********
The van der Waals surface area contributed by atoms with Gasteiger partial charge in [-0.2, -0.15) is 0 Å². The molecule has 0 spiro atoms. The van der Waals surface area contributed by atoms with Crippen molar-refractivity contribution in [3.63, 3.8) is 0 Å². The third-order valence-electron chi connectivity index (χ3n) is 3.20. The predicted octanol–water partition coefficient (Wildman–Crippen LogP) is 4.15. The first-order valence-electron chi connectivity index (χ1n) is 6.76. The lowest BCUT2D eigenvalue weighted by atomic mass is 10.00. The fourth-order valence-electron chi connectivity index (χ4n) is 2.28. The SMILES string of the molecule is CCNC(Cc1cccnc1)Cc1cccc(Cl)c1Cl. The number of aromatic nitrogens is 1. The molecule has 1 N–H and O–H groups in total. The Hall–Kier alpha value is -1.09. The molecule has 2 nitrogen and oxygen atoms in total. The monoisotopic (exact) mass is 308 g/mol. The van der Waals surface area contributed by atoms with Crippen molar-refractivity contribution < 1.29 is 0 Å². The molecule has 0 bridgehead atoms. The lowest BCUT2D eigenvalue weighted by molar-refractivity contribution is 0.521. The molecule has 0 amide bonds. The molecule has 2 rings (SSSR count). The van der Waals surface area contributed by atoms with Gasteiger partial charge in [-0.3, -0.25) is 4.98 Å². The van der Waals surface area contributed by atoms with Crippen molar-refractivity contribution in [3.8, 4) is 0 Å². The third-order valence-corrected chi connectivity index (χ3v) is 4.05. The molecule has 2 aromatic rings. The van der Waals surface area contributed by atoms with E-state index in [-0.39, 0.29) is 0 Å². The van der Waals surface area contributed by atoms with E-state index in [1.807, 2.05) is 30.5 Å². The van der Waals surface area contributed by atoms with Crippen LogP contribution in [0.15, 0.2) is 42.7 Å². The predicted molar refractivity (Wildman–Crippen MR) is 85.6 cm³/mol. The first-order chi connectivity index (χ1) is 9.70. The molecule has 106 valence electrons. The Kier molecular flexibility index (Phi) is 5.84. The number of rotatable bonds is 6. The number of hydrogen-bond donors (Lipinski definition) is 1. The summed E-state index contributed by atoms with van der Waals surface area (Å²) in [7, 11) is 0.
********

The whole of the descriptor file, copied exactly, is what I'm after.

The van der Waals surface area contributed by atoms with Gasteiger partial charge in [-0.2, -0.15) is 0 Å². The molecule has 0 spiro atoms. The van der Waals surface area contributed by atoms with Crippen molar-refractivity contribution in [3.63, 3.8) is 0 Å². The third-order valence-electron chi connectivity index (χ3n) is 3.20. The predicted octanol–water partition coefficient (Wildman–Crippen LogP) is 4.15. The first-order valence-electron chi connectivity index (χ1n) is 6.76. The lowest BCUT2D eigenvalue weighted by atomic mass is 10.00. The fourth-order valence-electron chi connectivity index (χ4n) is 2.28. The SMILES string of the molecule is CCNC(Cc1cccnc1)Cc1cccc(Cl)c1Cl. The number of aromatic nitrogens is 1. The molecule has 1 N–H and O–H groups in total. The Hall–Kier alpha value is -1.09. The molecule has 2 nitrogen and oxygen atoms in total. The monoisotopic (exact) mass is 308 g/mol. The van der Waals surface area contributed by atoms with Crippen molar-refractivity contribution < 1.29 is 0 Å². The molecule has 0 bridgehead atoms. The lowest BCUT2D eigenvalue weighted by molar-refractivity contribution is 0.521. The molecule has 0 amide bonds. The molecule has 2 rings (SSSR count). The van der Waals surface area contributed by atoms with Gasteiger partial charge in [-0.3, -0.25) is 4.98 Å². The van der Waals surface area contributed by atoms with Crippen molar-refractivity contribution in [3.8, 4) is 0 Å². The third-order valence-corrected chi connectivity index (χ3v) is 4.05. The molecule has 2 aromatic rings. The van der Waals surface area contributed by atoms with E-state index in [-0.39, 0.29) is 0 Å². The van der Waals surface area contributed by atoms with E-state index in [1.807, 2.05) is 30.5 Å². The van der Waals surface area contributed by atoms with Crippen LogP contribution in [0.15, 0.2) is 42.7 Å². The predicted molar refractivity (Wildman–Crippen MR) is 85.6 cm³/mol. The first-order chi connectivity index (χ1) is 9.70. The molecule has 106 valence electrons. The Kier molecular flexibility index (Phi) is 5.84. The number of rotatable bonds is 6. The number of hydrogen-bond donors (Lipinski definition) is 1. The summed E-state index contributed by atoms with van der Waals surface area (Å²) in [7, 11) is 0.